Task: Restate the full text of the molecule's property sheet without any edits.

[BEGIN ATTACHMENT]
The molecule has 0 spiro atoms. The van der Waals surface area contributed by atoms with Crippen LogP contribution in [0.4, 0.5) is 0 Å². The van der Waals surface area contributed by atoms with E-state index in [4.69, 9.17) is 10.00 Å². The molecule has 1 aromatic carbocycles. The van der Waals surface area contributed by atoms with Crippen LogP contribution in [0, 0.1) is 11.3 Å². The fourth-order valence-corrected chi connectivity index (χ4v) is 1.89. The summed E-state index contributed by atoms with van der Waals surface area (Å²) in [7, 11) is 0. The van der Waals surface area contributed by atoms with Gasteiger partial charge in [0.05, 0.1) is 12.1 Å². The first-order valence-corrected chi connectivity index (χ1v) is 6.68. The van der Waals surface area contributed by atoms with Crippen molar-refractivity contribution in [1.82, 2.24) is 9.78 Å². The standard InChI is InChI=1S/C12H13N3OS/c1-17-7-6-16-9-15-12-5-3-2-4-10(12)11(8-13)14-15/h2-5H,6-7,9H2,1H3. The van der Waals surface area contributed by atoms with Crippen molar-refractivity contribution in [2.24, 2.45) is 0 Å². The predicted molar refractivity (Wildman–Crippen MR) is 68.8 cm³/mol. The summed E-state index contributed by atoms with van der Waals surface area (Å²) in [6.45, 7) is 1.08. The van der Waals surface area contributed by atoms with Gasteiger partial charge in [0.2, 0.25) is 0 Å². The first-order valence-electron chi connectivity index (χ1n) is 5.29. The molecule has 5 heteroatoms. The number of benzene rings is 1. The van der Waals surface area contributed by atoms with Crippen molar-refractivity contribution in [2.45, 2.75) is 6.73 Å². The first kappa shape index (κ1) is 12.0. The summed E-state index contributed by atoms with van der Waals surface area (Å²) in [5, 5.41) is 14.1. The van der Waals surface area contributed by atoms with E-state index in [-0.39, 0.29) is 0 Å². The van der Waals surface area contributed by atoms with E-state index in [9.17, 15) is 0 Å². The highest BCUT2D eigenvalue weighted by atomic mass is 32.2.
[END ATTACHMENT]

The molecule has 0 spiro atoms. The van der Waals surface area contributed by atoms with Crippen LogP contribution in [0.4, 0.5) is 0 Å². The van der Waals surface area contributed by atoms with E-state index in [4.69, 9.17) is 10.00 Å². The molecule has 1 aromatic carbocycles. The van der Waals surface area contributed by atoms with Crippen LogP contribution in [0, 0.1) is 11.3 Å². The fourth-order valence-corrected chi connectivity index (χ4v) is 1.89. The summed E-state index contributed by atoms with van der Waals surface area (Å²) in [7, 11) is 0. The van der Waals surface area contributed by atoms with Gasteiger partial charge in [0.05, 0.1) is 12.1 Å². The first-order valence-corrected chi connectivity index (χ1v) is 6.68. The van der Waals surface area contributed by atoms with Crippen molar-refractivity contribution in [1.82, 2.24) is 9.78 Å². The standard InChI is InChI=1S/C12H13N3OS/c1-17-7-6-16-9-15-12-5-3-2-4-10(12)11(8-13)14-15/h2-5H,6-7,9H2,1H3. The van der Waals surface area contributed by atoms with Crippen molar-refractivity contribution in [2.24, 2.45) is 0 Å². The predicted molar refractivity (Wildman–Crippen MR) is 68.8 cm³/mol. The summed E-state index contributed by atoms with van der Waals surface area (Å²) in [6.45, 7) is 1.08. The van der Waals surface area contributed by atoms with Gasteiger partial charge in [0.2, 0.25) is 0 Å². The first-order valence-electron chi connectivity index (χ1n) is 5.29. The molecule has 5 heteroatoms. The number of benzene rings is 1. The van der Waals surface area contributed by atoms with Crippen molar-refractivity contribution in [2.45, 2.75) is 6.73 Å². The first kappa shape index (κ1) is 12.0. The summed E-state index contributed by atoms with van der Waals surface area (Å²) in [5, 5.41) is 14.1. The van der Waals surface area contributed by atoms with E-state index in [-0.39, 0.29) is 0 Å². The van der Waals surface area contributed by atoms with E-state index in [9.17, 15) is 0 Å². The highest BCUT2D eigenvalue weighted by atomic mass is 32.2.